amount when it is under way, and that          travels will be changed on account of
 the V-shaped transom was designed to          the shifted weight, and in many in-
keep the proper length of the hull un-         stances the speed will be noticeably in-
 der water. But the tendency of all            creased.
hulls when traveling at normal speed               When an owner has made all changes
or above is for the stern to settle an         imaginable in his boat in the endeavor to
undue amount, and in the case of old           obtain more speed; when he has enlarged
style boats with the fan-tail stern and        the power plant; when he has refined the
such craft as the converted cat boat the       lines of the hull until it seems to run
754                         THE OUTING MAGAZINE

with scarcely a ripple; when he has                There are four things to be considered,
tuned up his engine; when he has                then, in connection with a propeller, as
smoothed and scraped the planking and           follows: Size, or diameter of the wheel;
given it its coat of friction-reducing          shape of the blades; pitch; and number
paint, there always remain the possible         of blades. The first and third of these
surprises to be found by putting on a           considerations are regulated by the nor-
new propeller. This is not a compli-            mal speed at which the motor will oper-
cated or difficult operation, and yet some-     ate at its highest efficiency, always re-
times it may be the most productive of          membering that a wheel with too much
results of any change imaginable.               pitch will work against itself and absorb
   The propeller, of course, does the act-      power from the motor without delivering
ual work of driving the boat through the        a corresponding increase in the speed of
water and any fault in its design or un-        the boat.
suitability for that particular hull or
motor will result in an absolute waste
of power. It also acts as the regulator
                                                      Getting the Right "Pitch"
of the number of revolutions at which              The problem of "too much pitch" will
the motor will run when "opened wide,"          be better understood if it is remembered
and as there is a certain normal speed at       that "infinite pitch" would be repre-
which any engine will operate at the            sented by a wheel the blades of which
highest efficiency, the size and pitch of       were set at right angles to the plane of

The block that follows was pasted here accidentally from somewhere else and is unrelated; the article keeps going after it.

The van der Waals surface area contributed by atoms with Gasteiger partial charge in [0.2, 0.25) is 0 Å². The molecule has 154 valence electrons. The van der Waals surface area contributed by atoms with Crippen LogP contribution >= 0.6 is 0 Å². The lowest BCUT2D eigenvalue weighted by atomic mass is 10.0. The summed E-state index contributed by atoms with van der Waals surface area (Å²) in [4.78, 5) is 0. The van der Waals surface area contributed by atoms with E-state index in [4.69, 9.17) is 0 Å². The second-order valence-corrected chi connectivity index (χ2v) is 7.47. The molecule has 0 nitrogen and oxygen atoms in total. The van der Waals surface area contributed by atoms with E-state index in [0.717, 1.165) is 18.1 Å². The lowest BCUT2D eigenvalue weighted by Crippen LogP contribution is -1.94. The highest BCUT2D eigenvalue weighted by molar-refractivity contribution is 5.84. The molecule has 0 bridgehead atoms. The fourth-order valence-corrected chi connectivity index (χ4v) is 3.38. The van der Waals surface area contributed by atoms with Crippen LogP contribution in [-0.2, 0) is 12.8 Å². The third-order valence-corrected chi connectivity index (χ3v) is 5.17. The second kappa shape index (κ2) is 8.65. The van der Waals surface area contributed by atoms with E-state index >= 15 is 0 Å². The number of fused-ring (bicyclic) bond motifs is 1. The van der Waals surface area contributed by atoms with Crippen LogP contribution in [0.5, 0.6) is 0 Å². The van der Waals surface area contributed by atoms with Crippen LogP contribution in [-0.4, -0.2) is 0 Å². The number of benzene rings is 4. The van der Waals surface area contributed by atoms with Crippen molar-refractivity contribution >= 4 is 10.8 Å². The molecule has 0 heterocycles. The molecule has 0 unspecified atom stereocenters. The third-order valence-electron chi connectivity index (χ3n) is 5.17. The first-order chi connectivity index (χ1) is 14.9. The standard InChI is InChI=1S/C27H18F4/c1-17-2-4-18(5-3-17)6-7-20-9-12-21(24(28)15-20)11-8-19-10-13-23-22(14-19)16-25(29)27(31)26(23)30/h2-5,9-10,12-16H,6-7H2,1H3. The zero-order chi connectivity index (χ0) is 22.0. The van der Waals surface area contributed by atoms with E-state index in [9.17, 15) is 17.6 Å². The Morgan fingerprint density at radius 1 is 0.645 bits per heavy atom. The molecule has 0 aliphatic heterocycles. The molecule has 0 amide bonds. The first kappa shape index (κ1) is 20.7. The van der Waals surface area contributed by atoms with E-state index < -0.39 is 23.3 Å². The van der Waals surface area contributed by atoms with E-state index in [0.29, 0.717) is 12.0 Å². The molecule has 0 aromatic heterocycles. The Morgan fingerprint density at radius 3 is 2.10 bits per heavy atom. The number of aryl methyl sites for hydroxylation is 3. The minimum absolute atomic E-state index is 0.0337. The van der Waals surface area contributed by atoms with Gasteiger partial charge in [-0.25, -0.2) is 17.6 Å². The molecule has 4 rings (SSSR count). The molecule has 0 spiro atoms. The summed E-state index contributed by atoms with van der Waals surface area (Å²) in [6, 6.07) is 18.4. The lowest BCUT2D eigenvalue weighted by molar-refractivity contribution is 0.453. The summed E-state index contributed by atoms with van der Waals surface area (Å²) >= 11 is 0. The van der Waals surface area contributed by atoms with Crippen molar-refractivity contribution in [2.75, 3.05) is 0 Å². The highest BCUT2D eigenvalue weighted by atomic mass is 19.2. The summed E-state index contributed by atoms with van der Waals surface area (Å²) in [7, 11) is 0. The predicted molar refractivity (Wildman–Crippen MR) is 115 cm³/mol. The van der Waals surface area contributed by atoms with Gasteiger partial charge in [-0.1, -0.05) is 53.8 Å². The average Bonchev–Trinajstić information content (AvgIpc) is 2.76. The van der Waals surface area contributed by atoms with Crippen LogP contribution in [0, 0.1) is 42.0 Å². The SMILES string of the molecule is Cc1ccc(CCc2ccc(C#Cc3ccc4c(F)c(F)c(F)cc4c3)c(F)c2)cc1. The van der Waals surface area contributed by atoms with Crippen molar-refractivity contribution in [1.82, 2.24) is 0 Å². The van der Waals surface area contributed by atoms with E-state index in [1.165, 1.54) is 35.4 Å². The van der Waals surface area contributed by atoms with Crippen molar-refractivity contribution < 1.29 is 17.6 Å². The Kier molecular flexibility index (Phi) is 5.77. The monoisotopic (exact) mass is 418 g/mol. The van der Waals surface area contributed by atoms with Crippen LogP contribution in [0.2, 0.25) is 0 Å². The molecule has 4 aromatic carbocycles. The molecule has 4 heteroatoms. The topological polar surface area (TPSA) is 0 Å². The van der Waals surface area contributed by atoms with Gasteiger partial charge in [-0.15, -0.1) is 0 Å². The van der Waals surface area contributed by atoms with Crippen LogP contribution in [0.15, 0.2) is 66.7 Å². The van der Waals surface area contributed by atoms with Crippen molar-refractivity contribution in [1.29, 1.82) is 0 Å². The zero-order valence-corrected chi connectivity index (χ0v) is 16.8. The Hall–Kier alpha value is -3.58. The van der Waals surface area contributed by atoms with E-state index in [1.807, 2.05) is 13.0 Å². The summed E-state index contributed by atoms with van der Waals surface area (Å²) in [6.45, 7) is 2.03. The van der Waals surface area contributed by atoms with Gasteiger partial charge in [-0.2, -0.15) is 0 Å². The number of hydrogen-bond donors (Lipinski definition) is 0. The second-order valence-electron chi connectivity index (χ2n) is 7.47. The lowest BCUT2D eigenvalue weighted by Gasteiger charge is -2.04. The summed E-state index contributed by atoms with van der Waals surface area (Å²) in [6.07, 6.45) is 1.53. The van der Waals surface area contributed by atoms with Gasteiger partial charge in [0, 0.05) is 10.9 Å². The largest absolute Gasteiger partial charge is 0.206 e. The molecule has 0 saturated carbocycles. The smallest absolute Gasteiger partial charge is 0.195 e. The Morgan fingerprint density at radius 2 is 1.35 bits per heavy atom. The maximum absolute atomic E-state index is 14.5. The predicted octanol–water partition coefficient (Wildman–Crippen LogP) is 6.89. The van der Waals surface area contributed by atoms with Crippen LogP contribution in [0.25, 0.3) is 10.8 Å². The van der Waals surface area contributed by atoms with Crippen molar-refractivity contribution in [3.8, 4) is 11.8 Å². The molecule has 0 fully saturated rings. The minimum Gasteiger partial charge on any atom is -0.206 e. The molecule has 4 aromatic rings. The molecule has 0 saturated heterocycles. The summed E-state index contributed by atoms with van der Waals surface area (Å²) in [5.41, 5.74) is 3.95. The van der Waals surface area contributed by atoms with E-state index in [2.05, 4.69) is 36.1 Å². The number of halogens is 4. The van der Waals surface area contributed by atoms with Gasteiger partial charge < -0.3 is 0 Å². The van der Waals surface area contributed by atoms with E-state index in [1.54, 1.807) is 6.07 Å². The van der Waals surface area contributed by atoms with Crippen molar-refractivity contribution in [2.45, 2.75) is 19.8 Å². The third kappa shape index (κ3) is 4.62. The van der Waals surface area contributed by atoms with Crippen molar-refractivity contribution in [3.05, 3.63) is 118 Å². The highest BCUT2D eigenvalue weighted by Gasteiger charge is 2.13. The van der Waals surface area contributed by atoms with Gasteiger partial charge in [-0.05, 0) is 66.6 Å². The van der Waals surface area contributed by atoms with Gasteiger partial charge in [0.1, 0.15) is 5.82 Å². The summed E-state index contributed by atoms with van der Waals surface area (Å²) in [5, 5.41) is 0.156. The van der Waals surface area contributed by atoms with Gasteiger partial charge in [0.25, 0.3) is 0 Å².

the propeller play an important part in         revolution, or parallel to the axis. The
obtaining the best results from the power       revolution of such a wheel would absorb
plant.                                          power with no resultant motion in either
   The propeller blades are really the          forward or reverse direction. Three-
development of a screw, and the pitch           bladed propellers are used on the major-
would correspond to the coarseness of the       ity of motor boats, so this is a problem
threads. The pitch of a propeller, how-         that need not give the owner much con-
ever, is measured in inches, and is con-        cern.
sidered as the distance a point on the             For motors under three horsepower,
blade would travel in a line parallel to        however, it is advisable to use a wheel
the shaft during one complete revolution        having but two blades, as any greater
of the wheel. In other words, the pitch         number would necessitate the construc-
is the distance that the propeller itself       tion of so small a propeller that efficient
would travel during one revolution, in          results could not be obtained without re-
a line extending along its axis, if the         ducing the pitch to a very small degree.
movement were made in a medium in               It is in the shape of the blades, then,
which there is no "give," or slip.              that the greatest latitude of selection will
   The greater the pitch of a propeller,        be found, and here is ample opportunity
then, the greater will be the resistance        for the trial of all manner of wheels.
offered to its turning; but, within certain        Whether the blade should be long